Rental cars prone to rolling over
March 12, 2012
A number of rental car companies doing business in New Jersey are still using vehicles that are prone to rollovers. Obviously such rollovers can lead to risk of severe trauma including spinal cord injuries, concussions, fractures and death.
Obviously, the problem with all spinal cord injuries is that the condition is often permanent in nature. Likely such an injury will require permanent medical treatment and rehabilitative therapy and will result in great limitations to the type of profession such an injured individual can pursue.
Car rental companies often rely upon car manufacturers in providing safety features upon such vehicles that will decrease the chances of rollover accidents. The attitude of such companies seems to be that so long as minimal safety regulations of the vehicles are met, they can purchase any vehicle they want for their fleet of rental cars.
For example, Enterprise Rent-A-Car decided against purchasing of cars with side-curtain air bags from the Chevy Impalas it purchased from General Motors. And though they didn’t purchase this feature in their vehicles, they still represented that some of the cars were equipped with these airbags.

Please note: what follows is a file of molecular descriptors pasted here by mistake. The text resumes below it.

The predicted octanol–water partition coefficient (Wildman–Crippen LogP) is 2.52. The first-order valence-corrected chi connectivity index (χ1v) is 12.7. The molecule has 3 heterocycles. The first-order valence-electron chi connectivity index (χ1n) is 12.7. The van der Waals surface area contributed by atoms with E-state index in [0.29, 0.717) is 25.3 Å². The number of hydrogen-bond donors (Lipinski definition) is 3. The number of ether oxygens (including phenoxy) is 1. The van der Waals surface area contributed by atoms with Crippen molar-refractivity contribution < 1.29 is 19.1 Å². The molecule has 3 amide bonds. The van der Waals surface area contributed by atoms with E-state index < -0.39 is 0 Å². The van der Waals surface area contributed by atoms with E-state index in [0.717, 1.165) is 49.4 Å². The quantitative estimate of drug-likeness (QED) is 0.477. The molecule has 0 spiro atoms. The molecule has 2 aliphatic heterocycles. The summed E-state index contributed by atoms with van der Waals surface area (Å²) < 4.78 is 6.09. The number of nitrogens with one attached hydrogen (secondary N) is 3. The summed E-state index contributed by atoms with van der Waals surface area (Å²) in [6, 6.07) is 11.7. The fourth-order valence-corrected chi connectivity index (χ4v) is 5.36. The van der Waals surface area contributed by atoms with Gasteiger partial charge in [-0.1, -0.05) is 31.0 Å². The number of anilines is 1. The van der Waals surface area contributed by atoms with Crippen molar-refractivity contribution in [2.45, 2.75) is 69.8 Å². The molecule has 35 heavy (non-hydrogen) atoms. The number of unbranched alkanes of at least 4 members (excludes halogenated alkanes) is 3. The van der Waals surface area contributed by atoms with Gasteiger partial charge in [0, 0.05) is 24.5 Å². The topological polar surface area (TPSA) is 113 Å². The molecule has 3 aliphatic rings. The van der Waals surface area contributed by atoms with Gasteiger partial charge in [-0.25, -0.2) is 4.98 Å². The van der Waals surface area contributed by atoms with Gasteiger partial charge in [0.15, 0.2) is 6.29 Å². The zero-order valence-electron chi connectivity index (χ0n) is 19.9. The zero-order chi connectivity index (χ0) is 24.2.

Probably the most serious accusation against Enterprise was in its rental of SUVs from Ford Motor Company that were not equipped with an optional stability-control system. Such a system could have been installed cheaply – costing anywhere from $100 to $500 for each vehicle. One woman driving such a vehicle alleged that the SUV she was in rolled over four times in a single accident and left the woman paralyzed.
Companies do need to be held accountable when they take shortcuts on safety. Though proving up that such a company has not taken sufficient measures to safeguard their products can be difficult, attorneys experienced in the area of personal injury and product liability are used to litigating these types of claims.
Source: USA Today, “Safety advocates: Rental car recalls should be regulated,” by Gary Stoller, Feb. 21, 2012